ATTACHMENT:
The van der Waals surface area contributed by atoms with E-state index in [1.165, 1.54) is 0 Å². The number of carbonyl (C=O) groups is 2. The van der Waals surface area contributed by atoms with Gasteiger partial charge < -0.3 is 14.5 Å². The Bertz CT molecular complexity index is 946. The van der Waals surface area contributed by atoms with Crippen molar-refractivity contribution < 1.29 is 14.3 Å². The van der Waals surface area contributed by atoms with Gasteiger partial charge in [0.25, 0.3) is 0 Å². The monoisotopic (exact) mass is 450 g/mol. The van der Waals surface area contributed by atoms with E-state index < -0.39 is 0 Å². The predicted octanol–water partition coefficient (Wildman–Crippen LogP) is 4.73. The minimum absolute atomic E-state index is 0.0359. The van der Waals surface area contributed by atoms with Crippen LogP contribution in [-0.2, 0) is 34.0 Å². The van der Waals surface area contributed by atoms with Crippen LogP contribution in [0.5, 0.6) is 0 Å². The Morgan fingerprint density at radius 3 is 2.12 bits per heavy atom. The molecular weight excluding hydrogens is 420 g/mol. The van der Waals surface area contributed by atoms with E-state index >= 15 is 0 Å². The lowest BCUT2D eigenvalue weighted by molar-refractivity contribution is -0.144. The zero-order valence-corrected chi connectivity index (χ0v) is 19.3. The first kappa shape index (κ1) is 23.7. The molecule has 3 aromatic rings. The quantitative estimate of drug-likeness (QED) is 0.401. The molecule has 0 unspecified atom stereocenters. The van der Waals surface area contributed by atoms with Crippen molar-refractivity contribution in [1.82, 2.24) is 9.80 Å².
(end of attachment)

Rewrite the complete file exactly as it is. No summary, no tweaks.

The van der Waals surface area contributed by atoms with E-state index in [1.165, 1.54) is 0 Å². The number of carbonyl (C=O) groups is 2. The van der Waals surface area contributed by atoms with Gasteiger partial charge < -0.3 is 14.5 Å². The Bertz CT molecular complexity index is 946. The van der Waals surface area contributed by atoms with Crippen molar-refractivity contribution < 1.29 is 14.3 Å². The van der Waals surface area contributed by atoms with Gasteiger partial charge in [0.25, 0.3) is 0 Å². The monoisotopic (exact) mass is 450 g/mol. The van der Waals surface area contributed by atoms with E-state index < -0.39 is 0 Å². The predicted octanol–water partition coefficient (Wildman–Crippen LogP) is 4.73. The minimum absolute atomic E-state index is 0.0359. The van der Waals surface area contributed by atoms with Crippen LogP contribution in [-0.2, 0) is 34.0 Å². The van der Waals surface area contributed by atoms with Crippen LogP contribution in [0.5, 0.6) is 0 Å². The Morgan fingerprint density at radius 3 is 2.12 bits per heavy atom. The molecular weight excluding hydrogens is 420 g/mol. The van der Waals surface area contributed by atoms with E-state index >= 15 is 0 Å². The lowest BCUT2D eigenvalue weighted by molar-refractivity contribution is -0.144. The zero-order valence-corrected chi connectivity index (χ0v) is 19.3. The first kappa shape index (κ1) is 23.7. The molecule has 3 aromatic rings. The quantitative estimate of drug-likeness (QED) is 0.401. The molecule has 0 unspecified atom stereocenters. The van der Waals surface area contributed by atoms with Crippen molar-refractivity contribution in [1.82, 2.24) is 9.80 Å².